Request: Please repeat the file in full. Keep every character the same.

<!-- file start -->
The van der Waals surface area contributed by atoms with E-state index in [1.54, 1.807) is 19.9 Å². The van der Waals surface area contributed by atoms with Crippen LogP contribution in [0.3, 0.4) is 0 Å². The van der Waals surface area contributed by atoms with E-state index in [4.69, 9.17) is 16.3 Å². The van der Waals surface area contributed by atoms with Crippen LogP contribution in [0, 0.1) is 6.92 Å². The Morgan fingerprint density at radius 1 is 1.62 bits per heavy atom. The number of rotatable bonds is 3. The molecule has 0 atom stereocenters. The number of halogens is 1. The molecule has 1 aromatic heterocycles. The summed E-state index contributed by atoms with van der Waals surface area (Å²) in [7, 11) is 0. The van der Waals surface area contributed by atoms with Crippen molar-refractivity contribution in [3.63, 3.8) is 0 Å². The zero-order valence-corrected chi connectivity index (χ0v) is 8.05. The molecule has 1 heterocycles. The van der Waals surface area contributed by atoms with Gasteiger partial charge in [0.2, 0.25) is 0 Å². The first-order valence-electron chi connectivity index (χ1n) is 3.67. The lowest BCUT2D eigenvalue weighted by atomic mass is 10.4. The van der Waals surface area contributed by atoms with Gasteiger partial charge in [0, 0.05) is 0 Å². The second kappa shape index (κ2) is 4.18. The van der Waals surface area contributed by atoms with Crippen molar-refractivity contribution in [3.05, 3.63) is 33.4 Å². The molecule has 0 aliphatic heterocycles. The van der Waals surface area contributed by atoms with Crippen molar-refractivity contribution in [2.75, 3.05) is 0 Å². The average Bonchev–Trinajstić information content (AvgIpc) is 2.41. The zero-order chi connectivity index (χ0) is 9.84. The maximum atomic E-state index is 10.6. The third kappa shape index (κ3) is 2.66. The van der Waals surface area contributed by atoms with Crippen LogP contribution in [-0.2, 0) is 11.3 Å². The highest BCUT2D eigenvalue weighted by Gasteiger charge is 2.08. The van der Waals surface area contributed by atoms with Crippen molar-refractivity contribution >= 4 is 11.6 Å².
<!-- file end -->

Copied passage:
The van der Waals surface area contributed by atoms with E-state index in [1.54, 1.807) is 19.9 Å². The van der Waals surface area contributed by atoms with Crippen LogP contribution in [0.3, 0.4) is 0 Å². The van der Waals surface area contributed by atoms with E-state index in [4.69, 9.17) is 16.3 Å². The van der Waals surface area contributed by atoms with Crippen LogP contribution in [0, 0.1) is 6.92 Å². The Morgan fingerprint density at radius 1 is 1.62 bits per heavy atom. The number of rotatable bonds is 3. The molecule has 0 atom stereocenters. The number of halogens is 1. The molecule has 1 aromatic heterocycles. The summed E-state index contributed by atoms with van der Waals surface area (Å²) in [7, 11) is 0. The van der Waals surface area contributed by atoms with Crippen molar-refractivity contribution in [3.63, 3.8) is 0 Å². The zero-order valence-corrected chi connectivity index (χ0v) is 8.05. The molecule has 1 heterocycles. The van der Waals surface area contributed by atoms with Gasteiger partial charge in [0.2, 0.25) is 0 Å². The first-order valence-electron chi connectivity index (χ1n) is 3.67. The lowest BCUT2D eigenvalue weighted by atomic mass is 10.4. The van der Waals surface area contributed by atoms with Gasteiger partial charge in [0, 0.05) is 0 Å². The second kappa shape index (κ2) is 4.18. The van der Waals surface area contributed by atoms with Crippen molar-refractivity contribution in [3.05, 3.63) is 33.4 Å². The molecule has 0 aliphatic heterocycles. The van der Waals surface area contributed by atoms with Crippen molar-refractivity contribution in [2.75, 3.05) is 0 Å². The average Bonchev–Trinajstić information content (AvgIpc) is 2.41. The zero-order chi connectivity index (χ0) is 9.84. The maximum atomic E-state index is 10.6. The third kappa shape index (κ3) is 2.66. The van der Waals surface area contributed by atoms with Crippen LogP contribution in [-0.2, 0) is 11.3 Å². The highest BCUT2D eigenvalue weighted by Gasteiger charge is 2.08. The van der Waals surface area contributed by atoms with Crippen molar-refractivity contribution >= 4 is 11.6 Å².